The community is very proud of their local hero and his discovery. Rubin works closely with museum paleontologist Edith Simon on a variety of projects connected with the museum. More than just another pretty face as Rubin put it he’s also part of the museum’s field team exploring and excavating new fossil sites. The entire village of El Chocon is behind their efforts and provides them the funds and support including this antique but beautifully restored vintage army four-wheel drive truck to carry on their work.
Its early fall now in Patagonia so work outside is closing down the season. El Chocon team is on the way to a site they’ve been working recently. The exposed fossils have been excavated and wrapped in what is called the field jacket which is a covering of paper and wire reinforced plastic. The fossils are very hard but also brittle, so the field jacket will protect them from the rough ride to the lab.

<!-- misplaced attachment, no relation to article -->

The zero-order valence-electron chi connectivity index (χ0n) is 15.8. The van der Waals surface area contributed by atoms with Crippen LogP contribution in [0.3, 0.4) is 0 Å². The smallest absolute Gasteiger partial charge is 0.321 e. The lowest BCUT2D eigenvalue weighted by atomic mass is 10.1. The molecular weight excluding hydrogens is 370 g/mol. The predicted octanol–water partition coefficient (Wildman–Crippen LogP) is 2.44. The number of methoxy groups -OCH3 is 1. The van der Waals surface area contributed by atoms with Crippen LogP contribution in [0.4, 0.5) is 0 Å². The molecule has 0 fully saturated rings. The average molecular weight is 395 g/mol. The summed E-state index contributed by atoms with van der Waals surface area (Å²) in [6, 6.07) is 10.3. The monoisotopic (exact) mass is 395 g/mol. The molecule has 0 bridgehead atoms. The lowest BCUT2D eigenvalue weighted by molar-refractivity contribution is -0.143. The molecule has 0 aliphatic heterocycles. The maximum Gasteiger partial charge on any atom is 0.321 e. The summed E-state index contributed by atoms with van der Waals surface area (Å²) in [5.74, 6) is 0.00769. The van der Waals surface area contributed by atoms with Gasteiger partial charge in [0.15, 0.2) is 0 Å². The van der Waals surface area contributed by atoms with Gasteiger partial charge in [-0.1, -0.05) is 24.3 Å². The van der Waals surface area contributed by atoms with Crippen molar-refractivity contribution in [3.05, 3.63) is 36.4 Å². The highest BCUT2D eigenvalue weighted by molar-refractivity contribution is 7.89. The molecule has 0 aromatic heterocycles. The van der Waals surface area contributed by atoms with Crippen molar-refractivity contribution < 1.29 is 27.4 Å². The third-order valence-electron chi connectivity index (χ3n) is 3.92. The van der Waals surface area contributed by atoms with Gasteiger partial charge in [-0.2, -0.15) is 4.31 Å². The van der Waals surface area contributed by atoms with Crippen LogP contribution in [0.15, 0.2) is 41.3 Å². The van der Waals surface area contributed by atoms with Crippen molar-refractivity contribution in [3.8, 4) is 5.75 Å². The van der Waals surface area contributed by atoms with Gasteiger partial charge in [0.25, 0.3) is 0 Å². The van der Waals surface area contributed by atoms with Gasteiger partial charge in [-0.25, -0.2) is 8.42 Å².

This particular site is on of the sauropod puzzles which they believed and of course hope maybe a new specie of the tantosaurus.
Edith Simon: These field jackets contain a material from a sauropod. It’s a sauropod we found in February. We had a problem because the material was so big. We had to cover the fossils with the chicken wire and then another layer of paper material to cover the fossils completely. We do this in order to protect the fossils for safe transport to the laboratory in these field jackets. We’ll see how safe when we get to the lab.